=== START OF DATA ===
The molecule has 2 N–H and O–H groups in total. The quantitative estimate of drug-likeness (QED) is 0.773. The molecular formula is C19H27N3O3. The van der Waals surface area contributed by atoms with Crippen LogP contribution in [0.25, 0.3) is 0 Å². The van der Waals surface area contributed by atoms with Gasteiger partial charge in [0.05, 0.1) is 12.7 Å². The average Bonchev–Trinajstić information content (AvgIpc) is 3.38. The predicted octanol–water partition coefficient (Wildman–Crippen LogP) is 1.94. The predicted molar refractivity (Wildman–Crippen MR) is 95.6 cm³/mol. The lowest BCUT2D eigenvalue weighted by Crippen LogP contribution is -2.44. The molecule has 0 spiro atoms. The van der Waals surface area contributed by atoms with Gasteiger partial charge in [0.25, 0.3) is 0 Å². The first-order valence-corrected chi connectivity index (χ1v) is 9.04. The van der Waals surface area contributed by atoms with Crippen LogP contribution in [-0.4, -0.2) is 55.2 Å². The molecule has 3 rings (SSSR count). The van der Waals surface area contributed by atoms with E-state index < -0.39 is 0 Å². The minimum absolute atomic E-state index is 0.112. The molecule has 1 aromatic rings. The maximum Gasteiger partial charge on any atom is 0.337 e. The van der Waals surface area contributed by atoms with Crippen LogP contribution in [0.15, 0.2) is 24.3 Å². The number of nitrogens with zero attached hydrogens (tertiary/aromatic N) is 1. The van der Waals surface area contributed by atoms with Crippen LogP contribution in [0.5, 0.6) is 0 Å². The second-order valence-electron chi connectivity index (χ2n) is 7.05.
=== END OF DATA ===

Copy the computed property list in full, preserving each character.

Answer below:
The molecule has 2 N–H and O–H groups in total. The quantitative estimate of drug-likeness (QED) is 0.773. The molecular formula is C19H27N3O3. The van der Waals surface area contributed by atoms with Crippen LogP contribution in [0.25, 0.3) is 0 Å². The van der Waals surface area contributed by atoms with Gasteiger partial charge in [0.05, 0.1) is 12.7 Å². The average Bonchev–Trinajstić information content (AvgIpc) is 3.38. The predicted octanol–water partition coefficient (Wildman–Crippen LogP) is 1.94. The predicted molar refractivity (Wildman–Crippen MR) is 95.6 cm³/mol. The lowest BCUT2D eigenvalue weighted by Crippen LogP contribution is -2.44. The molecule has 0 spiro atoms. The van der Waals surface area contributed by atoms with Gasteiger partial charge in [0.25, 0.3) is 0 Å². The first-order valence-corrected chi connectivity index (χ1v) is 9.04. The van der Waals surface area contributed by atoms with Crippen LogP contribution in [-0.4, -0.2) is 55.2 Å². The molecule has 3 rings (SSSR count). The van der Waals surface area contributed by atoms with E-state index < -0.39 is 0 Å². The minimum absolute atomic E-state index is 0.112. The molecule has 1 aromatic rings. The maximum Gasteiger partial charge on any atom is 0.337 e. The van der Waals surface area contributed by atoms with Crippen LogP contribution in [0.15, 0.2) is 24.3 Å². The number of nitrogens with zero attached hydrogens (tertiary/aromatic N) is 1. The van der Waals surface area contributed by atoms with Crippen LogP contribution in [0.5, 0.6) is 0 Å². The second-order valence-electron chi connectivity index (χ2n) is 7.05.